Persistent Link:
http://hdl.handle.net/10150/184844
Title:
Case theory and the history of the Japanese language.
Author:
Motohashi, Tatsushi.
Issue Date:
1989
Publisher:
The University of Arizona.
Rights:
Copyright © is held by the author. Digital access to this material is made possible by the University Libraries, University of Arizona. Further transmission, reproduction or presentation (such as public display or performance) of protected items is prohibited except with permission of the author.
Abstract:
This thesis investigates the consequences of historical changes of Japanese case particles, 'accusative' o and 'dative' ni. The change of o is characterized as becoming a structural Case-marker from the inherent Case-marker. The consequences of this change are manifested in; (a) the ni filling the gap of linking to the FROM-function vacated by the particle o, becoming the structural accusative Case-marker; (b) the development of the o causative construction; (c) the inability of topicalizing the o-marked object; (d) the disappearance of the sequence of NP-o-to in the coordinate structure; (e) the development of the double o constraint. The constancy of ni throughout the history of the Japanese language is characterized by its lexical content; the Locative ni has not changed. The development of the ni causative is, then, attributed to the development of the nominative marking triggered by the accusative marking, that is, from the ergative case to the nominative case. This ergative hypothesis of Old Japanese is supported by the distribution of the o-marked and non-overtly marked objects which is determined by the transitivity features proposed by Hopper and Thompson (1980).
Type:
text; Dissertation-Reproduction (electronic)
Keywords:
Japanese language -- Case.; Japanese language -- History.
Degree Name:
Ph.D.
Degree Level:
doctoral
Degree Program:
Linguistics; Graduate College
Degree Grantor:
University of Arizona
Advisor:
Kitagawa, Chisato

Full metadata record

DC FieldValue Language
dc.language.isoenen_US
dc.titleCase theory and the history of the Japanese language.en_US
dc.creatorMotohashi, Tatsushi.en_US
dc.contributor.authorMotohashi, Tatsushi.en_US
dc.date.issued1989en_US
dc.publisherThe University of Arizona.en_US
dc.rightsCopyright © is held by the author. Digital access to this material is made possible by the University Libraries, University of Arizona. Further transmission, reproduction or presentation (such as public display or performance) of protected items is prohibited except with permission of the author.en_US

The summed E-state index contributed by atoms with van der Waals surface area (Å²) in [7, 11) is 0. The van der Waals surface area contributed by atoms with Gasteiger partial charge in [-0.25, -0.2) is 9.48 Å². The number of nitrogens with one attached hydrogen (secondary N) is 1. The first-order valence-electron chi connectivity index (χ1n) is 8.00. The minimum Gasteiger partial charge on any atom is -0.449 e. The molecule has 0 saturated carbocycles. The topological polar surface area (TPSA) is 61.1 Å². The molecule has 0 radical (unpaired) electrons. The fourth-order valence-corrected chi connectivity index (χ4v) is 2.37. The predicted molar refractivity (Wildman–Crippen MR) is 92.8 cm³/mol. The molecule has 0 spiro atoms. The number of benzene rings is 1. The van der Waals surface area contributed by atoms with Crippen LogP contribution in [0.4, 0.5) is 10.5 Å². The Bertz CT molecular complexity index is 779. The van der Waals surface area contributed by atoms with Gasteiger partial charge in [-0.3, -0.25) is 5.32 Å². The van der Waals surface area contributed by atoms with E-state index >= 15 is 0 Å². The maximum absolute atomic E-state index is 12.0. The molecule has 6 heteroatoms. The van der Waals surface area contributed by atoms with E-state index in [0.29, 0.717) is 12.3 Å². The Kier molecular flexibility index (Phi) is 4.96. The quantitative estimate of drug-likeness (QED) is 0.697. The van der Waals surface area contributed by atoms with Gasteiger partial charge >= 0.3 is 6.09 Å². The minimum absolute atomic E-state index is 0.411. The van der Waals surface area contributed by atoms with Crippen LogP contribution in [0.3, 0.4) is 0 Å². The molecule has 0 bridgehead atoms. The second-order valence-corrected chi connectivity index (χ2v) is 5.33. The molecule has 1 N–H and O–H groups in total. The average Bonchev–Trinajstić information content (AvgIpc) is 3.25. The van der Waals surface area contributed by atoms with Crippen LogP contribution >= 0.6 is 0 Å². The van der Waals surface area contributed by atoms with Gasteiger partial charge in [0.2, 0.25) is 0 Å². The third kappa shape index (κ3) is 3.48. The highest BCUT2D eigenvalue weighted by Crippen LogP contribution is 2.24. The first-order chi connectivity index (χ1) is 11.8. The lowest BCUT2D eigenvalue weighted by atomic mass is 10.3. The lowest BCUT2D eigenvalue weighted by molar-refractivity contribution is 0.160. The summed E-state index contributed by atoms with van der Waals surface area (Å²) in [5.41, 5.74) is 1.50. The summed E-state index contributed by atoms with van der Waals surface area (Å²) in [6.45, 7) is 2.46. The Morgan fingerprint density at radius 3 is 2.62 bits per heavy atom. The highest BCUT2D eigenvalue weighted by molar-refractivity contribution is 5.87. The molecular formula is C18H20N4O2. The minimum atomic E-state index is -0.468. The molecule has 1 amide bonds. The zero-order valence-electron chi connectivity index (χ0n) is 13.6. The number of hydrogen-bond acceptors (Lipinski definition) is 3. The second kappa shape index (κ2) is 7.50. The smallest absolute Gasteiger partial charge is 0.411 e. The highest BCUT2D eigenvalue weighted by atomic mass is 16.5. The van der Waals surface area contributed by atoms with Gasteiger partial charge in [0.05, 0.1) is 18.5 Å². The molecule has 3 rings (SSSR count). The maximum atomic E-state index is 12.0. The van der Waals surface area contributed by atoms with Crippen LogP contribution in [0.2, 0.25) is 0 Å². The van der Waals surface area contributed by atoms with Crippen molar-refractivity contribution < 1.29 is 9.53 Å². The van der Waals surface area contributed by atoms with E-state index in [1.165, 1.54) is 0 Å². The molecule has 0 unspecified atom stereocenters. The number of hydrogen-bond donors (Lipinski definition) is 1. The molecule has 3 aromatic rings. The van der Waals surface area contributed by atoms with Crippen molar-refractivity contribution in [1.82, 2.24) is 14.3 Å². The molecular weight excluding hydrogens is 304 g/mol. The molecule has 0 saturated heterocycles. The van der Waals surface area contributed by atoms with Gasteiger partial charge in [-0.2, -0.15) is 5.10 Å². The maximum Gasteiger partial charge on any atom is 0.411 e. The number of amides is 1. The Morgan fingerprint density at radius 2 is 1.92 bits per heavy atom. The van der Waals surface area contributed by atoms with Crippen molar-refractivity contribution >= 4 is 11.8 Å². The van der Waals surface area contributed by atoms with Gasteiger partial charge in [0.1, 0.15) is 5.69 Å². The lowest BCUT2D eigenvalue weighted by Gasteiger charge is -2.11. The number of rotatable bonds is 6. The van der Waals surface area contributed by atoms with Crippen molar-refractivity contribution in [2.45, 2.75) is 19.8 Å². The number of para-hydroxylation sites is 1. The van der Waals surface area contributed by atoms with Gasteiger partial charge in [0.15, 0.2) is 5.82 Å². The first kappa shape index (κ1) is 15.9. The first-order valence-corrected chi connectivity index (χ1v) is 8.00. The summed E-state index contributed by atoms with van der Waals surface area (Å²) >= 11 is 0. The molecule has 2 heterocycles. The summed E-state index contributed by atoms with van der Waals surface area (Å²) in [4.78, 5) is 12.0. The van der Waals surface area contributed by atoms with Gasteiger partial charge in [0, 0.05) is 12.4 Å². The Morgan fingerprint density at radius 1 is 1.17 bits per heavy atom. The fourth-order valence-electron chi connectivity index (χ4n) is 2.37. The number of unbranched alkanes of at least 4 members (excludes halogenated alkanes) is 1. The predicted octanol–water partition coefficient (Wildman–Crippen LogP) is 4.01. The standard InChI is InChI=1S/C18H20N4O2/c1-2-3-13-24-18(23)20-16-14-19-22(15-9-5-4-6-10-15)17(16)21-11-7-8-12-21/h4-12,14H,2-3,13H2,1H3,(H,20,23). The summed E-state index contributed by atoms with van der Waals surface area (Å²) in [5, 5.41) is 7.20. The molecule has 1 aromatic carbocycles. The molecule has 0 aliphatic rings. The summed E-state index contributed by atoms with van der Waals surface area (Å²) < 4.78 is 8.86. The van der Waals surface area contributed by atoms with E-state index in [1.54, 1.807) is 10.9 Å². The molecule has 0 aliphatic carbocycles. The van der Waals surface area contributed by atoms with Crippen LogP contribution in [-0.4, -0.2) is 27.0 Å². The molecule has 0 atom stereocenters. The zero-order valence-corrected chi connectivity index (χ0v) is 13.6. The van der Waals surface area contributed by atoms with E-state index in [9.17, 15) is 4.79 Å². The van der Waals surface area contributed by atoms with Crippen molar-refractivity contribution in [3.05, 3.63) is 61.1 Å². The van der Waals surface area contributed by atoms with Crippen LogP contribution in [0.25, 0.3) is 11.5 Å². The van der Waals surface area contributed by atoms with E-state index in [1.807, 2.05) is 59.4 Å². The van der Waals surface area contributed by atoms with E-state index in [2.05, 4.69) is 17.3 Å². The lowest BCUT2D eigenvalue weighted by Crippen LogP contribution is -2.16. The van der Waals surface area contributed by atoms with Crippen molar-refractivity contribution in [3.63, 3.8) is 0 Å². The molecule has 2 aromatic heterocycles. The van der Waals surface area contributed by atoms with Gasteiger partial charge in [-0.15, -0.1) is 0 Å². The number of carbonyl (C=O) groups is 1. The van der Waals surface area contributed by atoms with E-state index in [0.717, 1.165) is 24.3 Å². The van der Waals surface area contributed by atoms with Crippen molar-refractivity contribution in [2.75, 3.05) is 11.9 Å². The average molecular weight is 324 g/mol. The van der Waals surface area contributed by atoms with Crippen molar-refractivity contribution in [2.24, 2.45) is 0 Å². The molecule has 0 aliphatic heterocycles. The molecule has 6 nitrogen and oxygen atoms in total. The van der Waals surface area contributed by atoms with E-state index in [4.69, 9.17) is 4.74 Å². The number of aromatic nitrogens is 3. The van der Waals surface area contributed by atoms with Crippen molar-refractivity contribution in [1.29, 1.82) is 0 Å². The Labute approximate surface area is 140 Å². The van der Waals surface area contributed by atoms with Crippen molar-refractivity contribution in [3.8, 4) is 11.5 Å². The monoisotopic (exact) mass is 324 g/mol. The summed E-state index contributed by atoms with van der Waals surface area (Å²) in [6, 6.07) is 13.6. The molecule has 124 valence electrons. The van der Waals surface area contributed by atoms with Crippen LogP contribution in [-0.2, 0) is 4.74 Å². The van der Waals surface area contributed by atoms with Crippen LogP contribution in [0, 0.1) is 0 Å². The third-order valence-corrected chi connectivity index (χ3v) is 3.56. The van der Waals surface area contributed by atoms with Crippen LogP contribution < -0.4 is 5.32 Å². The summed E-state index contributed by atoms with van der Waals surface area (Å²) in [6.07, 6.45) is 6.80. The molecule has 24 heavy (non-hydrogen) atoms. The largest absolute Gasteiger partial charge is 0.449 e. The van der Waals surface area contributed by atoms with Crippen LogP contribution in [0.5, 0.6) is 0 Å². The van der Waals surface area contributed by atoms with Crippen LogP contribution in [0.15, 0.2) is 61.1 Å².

dc.description.abstractThis thesis investigates the consequences of historical changes of Japanese case particles, 'accusative' o and 'dative' ni. The change of o is characterized as becoming a structural Case-marker from the inherent Case-marker. The consequences of this change are manifested in; (a) the ni filling the gap of linking to the FROM-function vacated by the particle o, becoming the structural accusative Case-marker; (b) the development of the o causative construction; (c) the inability of topicalizing the o-marked object; (d) the disappearance of the sequence of NP-o-to in the coordinate structure; (e) the development of the double o constraint. The constancy of ni throughout the history of the Japanese language is characterized by its lexical content; the Locative ni has not changed. The development of the ni causative is, then, attributed to the development of the nominative marking triggered by the accusative marking, that is, from the ergative case to the nominative case. This ergative hypothesis of Old Japanese is supported by the distribution of the o-marked and non-overtly marked objects which is determined by the transitivity features proposed by Hopper and Thompson (1980).en_US
dc.typetexten_US
dc.typeDissertation-Reproduction (electronic)en_US
dc.subjectJapanese language -- Case.en_US
dc.subjectJapanese language -- History.en_US
thesis.degree.namePh.D.en_US
thesis.degree.leveldoctoralen_US
thesis.degree.disciplineLinguisticsen_US
thesis.degree.disciplineGraduate Collegeen_US
thesis.degree.grantorUniversity of Arizonaen_US
dc.contributor.advisorKitagawa, Chisatoen_US
dc.contributor.committeememberLangendoen, Terenceen_US
dc.contributor.committeememberJelinek, Eloiseen_US
dc.identifier.proquest9005726en_US
dc.identifier.oclc703255558en_US
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